The Sentra's interior is very well executed I think. The good-looking cloth fabric has knubby inserts in the centers of the seats. The fabric is grippy, comfortable, and rich looking. The instrument panel is also well done, at least as nice as that on the Elantra but with a sportier motif vs. the more luxo-look on the Elantra. The center stack is dominated by the audio system, which features a large amber display and has an integrated trip computer. So when you display mpg, for example, the numbers are HUGE on this readout. I didn't mess with the audio system, but the controls looked complicated compared to those in the Elantra. The HVAC knobs are very similar to the Elantra's (maybe even the same supplier??)--three large round knobs below the audio controls, smooth and intuitive. Then the 6-speed stick spouts from a binnacle just below the HVAC controls. Between the front seats, there's a rubberized bin for iPods etc. (there's an aux input jack on the audio face plate), two convenient cupholders (same placement as on the Elantra), and an armrest with a single storage bin (not as good as the softly-padded, dual-level armrest with storage on the Elantra). The door panels are finished better than on the Elantra, with thinly-padded upper portion (but at least they're padded), cloth inserts above the armrests, and a small storage bin (but not bottle holders as on the Elantra). There's also chrome plastic door handles to lend a snazzy touch. One negative is the rather hard arm rests; they're more thickly padded on the Elantra.

    The driver's seat has a single-lever height adjuster, as on the Elantra. However, I couldn't get enough thigh support no matter how I adjusted it. The steering column tilts but doesn't telescope; the reach was comfortable regardless. The wheel itself was plastic (leather is in the convenience package), but it was thick and felt fine in my hands. There's audio controls on the wheel; there was no cruise but it's in the convenience package (do you get the feeling you will really WANT that convenience package? I know I would--especially since you have to get it in order to get ABS). The rear seat had plenty of head room, and knee room when I was sitting behind myself (5'10"). Toe space was very good with the driver's seat raised all the way. I wanted more thigh support (not as good there as on the Elantra), but otherwise the rear was pretty comfy. There's a center armrest with cupholders back there.

    When I started out, the first few shifts caused a "clunking" sound from the shifter--similar to what I heard when I tested a Versa. But after awhile the noises disappeared, so maybe it just needed warm-up (temp was 45 F). The shifter was notchy but otherwise pretty good, with short throws. The clutch wasn't as effortless as, say, a Civic's (or the Elantra's, from test reports I've read), but it wasn't a pain to use. At 70 mph, the engine was turning at 3000 rpm--not bad for a stick, but higher than I'd expect from a 6-speed. Maybe that is why the EPA highway fuel economy is only 34, vs. 36 with the CVT. The engine growled noticeably during acceleration in any gear. Some might not like the noise; I thought it sounded sporty so I could live with it. Engine noise at cruise was minimal up to 70 mph, as fast as I went. Acceleration seemed only adequate. However, because the engine was new and the sales rep was with me, I was very gentle on the throttle. Also, I wanted to see what kind of fuel economy I could get on the 10-mile test loop, which was suburban roads and a short freeway run at 70 mph. I got 27.9 mpg by the trip computer, which I think is pretty good for a short trip in a cold car.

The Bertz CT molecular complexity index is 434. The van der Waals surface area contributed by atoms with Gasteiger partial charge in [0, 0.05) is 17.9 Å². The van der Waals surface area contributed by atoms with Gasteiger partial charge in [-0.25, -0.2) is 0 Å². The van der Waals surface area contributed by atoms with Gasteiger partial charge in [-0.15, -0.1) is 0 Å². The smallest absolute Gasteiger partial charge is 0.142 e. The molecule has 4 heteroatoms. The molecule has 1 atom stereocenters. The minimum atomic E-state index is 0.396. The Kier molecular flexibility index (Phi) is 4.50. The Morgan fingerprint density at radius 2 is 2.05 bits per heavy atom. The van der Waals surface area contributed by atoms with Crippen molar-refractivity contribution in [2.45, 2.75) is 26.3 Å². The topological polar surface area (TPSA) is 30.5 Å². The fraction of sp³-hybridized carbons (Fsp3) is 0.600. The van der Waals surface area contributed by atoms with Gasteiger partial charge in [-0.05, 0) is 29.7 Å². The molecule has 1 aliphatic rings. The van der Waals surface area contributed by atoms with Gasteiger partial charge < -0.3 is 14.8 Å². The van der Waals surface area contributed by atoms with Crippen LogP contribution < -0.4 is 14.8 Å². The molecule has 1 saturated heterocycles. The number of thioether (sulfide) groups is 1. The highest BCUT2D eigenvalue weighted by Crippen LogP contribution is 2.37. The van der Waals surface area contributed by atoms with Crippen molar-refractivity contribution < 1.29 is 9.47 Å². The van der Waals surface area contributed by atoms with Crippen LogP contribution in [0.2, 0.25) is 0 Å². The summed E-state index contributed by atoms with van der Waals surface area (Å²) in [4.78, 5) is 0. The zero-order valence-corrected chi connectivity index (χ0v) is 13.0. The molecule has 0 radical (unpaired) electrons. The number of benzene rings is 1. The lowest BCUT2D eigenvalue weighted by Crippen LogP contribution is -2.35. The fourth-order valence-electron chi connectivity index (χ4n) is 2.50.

The Sentra has a firm but not punishing ride. I could feel every imperfection in the road, and cracks in the freeway elicited fairly loud "thrums". These were particularly noticeable because the car otherwise was pretty quiet, with little wind noise. But the chassis is solid, and the suspension soaked up larger bumps on a washboard road quite well. I didn't really get the chance to push the car's handling, but it responded crisply to inputs and tracked straight on the freeway. There were no creaks or groans, and the only squeak was a rather annoying buzz around the driver's B pillar.

    Since I haven't driven the new Elantra yet, I can't say which car I prefer overall. I like the seating positions in the Elantra a little better, and I'd prefer a smoother ride because of the bad roads in my area. The factor that weighs most against the Sentra for me is price. Equipped with ABS (alloys come with the optional ABS on the Sentra), cruise (with the convenience package), mats, and also with fog lamps (standard on the Elantra SE), the Sentra 2.0S lists for $17,945--almost $1600 more than the Elantra SE with mats. For the extra money, you get the trunk organizer features and Bluetooth (plus IntelligentKey on the CVT model), but those aren't worth anywhere close to $1600 to me. Plus the Elantra has a much longer warranty, which is worth something to me. So when all is said and done, the Sentra will have to score significantly better than the Elantra to justify the price difference.